I had no idea what was happening most of the time, but strangely, I want to play more Suda51 games.
Type: Single Player
Genre: Visual Novel
Developer: Grasshopper Manufacture
Publisher: NIS America
Release date: July 6, 2021
I always wanted to play The Silver Case. I’ve heard it being recommended a lot and both The Silver Case and The 25th Ward looked interesting. Of course, I never really got around to it, but imagine my surprise when news of The Silver Case 2425 being announced for the Switch. And well, what’s a better time to finally play The Silver Case than now, especially when I’m waiting for No More Heroes 3 to release.
The Silver Case takes place in 1999 in a city called the 24 Wards, or Ward 24, which is meant to be an addition to the already existing 23 in real life. However, due to the conflict between its citizens, the crime rate here has skyrocketed and it is believed that the crime is transmittable due to anyone that commits a crime having a Crime Virus. One of the high profile crimes that happened was labeled as Silver Case, which you don’t learn about the specifics till way later, but you do know that Kamui was the one behind it. The game actually starts with the man who captured Kamui, Kusabi who is now with the Heinous Crimes Unite, suddenly being shot at by a mysterious man.
And the character you play? You play a silent protagonist (which is believed to be due to trauma or just being weird) that is a part of the Special Forces Unit, well for now, with your team the one that responded to Kusabi’s call and later when Kamui escapes. Sadly, you were the only survivor from your team and thus, you were scouted and placed in the Heinous Crimes Unit. However, it’s pretty clear that they don’t exactly like you, if the fact that none of them want you as their partner (no matter if it’s temporary), leaves you to do all the work and still take credit, and your nickname from Kusabi being Big Dick. No matter, as from here on you’re assisting them with investigating various cases that open up, with some being related to Kamui and some not.
Most of the gameplay here outside of the visual novel sections will have you walking through the various locations that you’re sent to investigate. Floating triangles help you see how far you’ll go when you move forward (you can also look at the command box at the bottom right to tell if you can move in case if it’s unclear or there’s a door) and stars showing areas that you can interact with something or someone (or “contact”). There is also an implement option, but that it isn’t used apart from one section (if memory serves me correctly) around halfway through. You’ll also come across some puzzles, but if you don’t want to do them or just can’t figure it out, there is an option for it to auto-solve it. Which is helpful as I don’t think I could have done the first set where you decipher words into a passcode (even looking up an explanation for it is confusing). These exploration sections can also be confusing to tell what you need to do to continue sometimes, requiring you to talk to everyone in that area or look up (which you don’t really need to do a lot, so you may forget that you even can).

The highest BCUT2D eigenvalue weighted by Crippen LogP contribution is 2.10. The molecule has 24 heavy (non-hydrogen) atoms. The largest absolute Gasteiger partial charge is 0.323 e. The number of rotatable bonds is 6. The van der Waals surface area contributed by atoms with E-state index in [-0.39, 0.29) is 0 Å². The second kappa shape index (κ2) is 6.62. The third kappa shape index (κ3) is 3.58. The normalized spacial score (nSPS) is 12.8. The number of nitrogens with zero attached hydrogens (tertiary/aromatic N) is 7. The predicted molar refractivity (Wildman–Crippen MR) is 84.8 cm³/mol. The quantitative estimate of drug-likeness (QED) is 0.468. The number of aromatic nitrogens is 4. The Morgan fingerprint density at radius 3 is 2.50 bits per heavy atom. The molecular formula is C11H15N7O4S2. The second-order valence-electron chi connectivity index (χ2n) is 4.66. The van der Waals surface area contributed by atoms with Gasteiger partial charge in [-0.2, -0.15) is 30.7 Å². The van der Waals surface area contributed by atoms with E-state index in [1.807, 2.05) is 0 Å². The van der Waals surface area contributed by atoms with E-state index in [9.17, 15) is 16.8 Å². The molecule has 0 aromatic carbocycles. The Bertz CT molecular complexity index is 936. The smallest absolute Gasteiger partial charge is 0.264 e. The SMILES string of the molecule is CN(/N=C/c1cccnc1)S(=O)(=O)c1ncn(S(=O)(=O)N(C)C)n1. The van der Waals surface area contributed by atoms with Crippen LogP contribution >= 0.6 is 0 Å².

The Silver Case also has a storyline running alongside the main one that your character is going through. The one your character is going through is labeled as Transmitter, while the one running alongside it is called Placebo, which follows Tokio Moroshima’s point of view. You actually meet him in Transmitter, though it looks like Tokio sees himself cooler than he is, which jump started what happens in his chapters. Tokio, as you learn in Placebo, is actually a freelance reporter that recently got a high profile request to investigate and report on Kamui. He also enjoys Placebo branded cigarettes, which is probably where the name for his chapters come from. You don’t exactly get to do anything here, as you’ll mainly spend your time in his apartment as he checks his emails, send emails or calling his various contacts or his ex-girlfriend Erika (who ends up helping you), writing in is memo like a diary of sorts, and talking to his pet turtle. Sometimes he does go out to meet his contact at the HC Unit that he managed to (kind of) befriend, get more cigarettes, and to a bar where he’ll talk to the bartender there.